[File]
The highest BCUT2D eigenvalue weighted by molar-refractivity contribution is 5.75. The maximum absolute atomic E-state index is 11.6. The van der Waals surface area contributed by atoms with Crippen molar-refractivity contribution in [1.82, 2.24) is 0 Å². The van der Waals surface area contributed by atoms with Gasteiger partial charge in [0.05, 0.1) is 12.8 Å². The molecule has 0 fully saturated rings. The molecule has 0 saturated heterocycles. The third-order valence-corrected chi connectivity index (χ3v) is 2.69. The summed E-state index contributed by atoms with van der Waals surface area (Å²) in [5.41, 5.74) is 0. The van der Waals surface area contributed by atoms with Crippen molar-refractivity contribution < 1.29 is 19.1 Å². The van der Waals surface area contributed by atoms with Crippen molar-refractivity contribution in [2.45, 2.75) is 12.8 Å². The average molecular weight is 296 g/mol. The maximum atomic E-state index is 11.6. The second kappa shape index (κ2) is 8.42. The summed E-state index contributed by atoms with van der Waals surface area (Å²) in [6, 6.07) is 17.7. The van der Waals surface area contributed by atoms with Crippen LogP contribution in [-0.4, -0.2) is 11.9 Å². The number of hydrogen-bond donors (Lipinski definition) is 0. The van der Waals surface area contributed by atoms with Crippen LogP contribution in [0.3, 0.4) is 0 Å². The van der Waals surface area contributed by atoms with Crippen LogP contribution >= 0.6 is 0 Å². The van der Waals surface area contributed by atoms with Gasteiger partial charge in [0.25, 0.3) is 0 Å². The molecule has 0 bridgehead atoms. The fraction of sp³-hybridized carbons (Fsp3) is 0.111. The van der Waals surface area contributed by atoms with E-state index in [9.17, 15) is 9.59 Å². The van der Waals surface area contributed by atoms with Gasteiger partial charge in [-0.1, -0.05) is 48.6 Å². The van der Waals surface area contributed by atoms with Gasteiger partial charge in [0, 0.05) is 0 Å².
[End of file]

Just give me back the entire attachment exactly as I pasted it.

The highest BCUT2D eigenvalue weighted by molar-refractivity contribution is 5.75. The maximum absolute atomic E-state index is 11.6. The van der Waals surface area contributed by atoms with Crippen molar-refractivity contribution in [1.82, 2.24) is 0 Å². The van der Waals surface area contributed by atoms with Gasteiger partial charge in [0.05, 0.1) is 12.8 Å². The molecule has 0 fully saturated rings. The molecule has 0 saturated heterocycles. The third-order valence-corrected chi connectivity index (χ3v) is 2.69. The summed E-state index contributed by atoms with van der Waals surface area (Å²) in [5.41, 5.74) is 0. The van der Waals surface area contributed by atoms with Crippen molar-refractivity contribution < 1.29 is 19.1 Å². The van der Waals surface area contributed by atoms with Crippen molar-refractivity contribution in [2.45, 2.75) is 12.8 Å². The average molecular weight is 296 g/mol. The maximum atomic E-state index is 11.6. The second kappa shape index (κ2) is 8.42. The summed E-state index contributed by atoms with van der Waals surface area (Å²) in [6, 6.07) is 17.7. The van der Waals surface area contributed by atoms with Crippen LogP contribution in [-0.4, -0.2) is 11.9 Å². The number of hydrogen-bond donors (Lipinski definition) is 0. The van der Waals surface area contributed by atoms with Crippen LogP contribution in [0.3, 0.4) is 0 Å². The van der Waals surface area contributed by atoms with Crippen LogP contribution >= 0.6 is 0 Å². The van der Waals surface area contributed by atoms with Gasteiger partial charge in [0.25, 0.3) is 0 Å². The molecule has 0 bridgehead atoms. The fraction of sp³-hybridized carbons (Fsp3) is 0.111. The van der Waals surface area contributed by atoms with E-state index in [9.17, 15) is 9.59 Å². The van der Waals surface area contributed by atoms with Gasteiger partial charge in [-0.1, -0.05) is 48.6 Å². The van der Waals surface area contributed by atoms with Gasteiger partial charge in [0, 0.05) is 0 Å².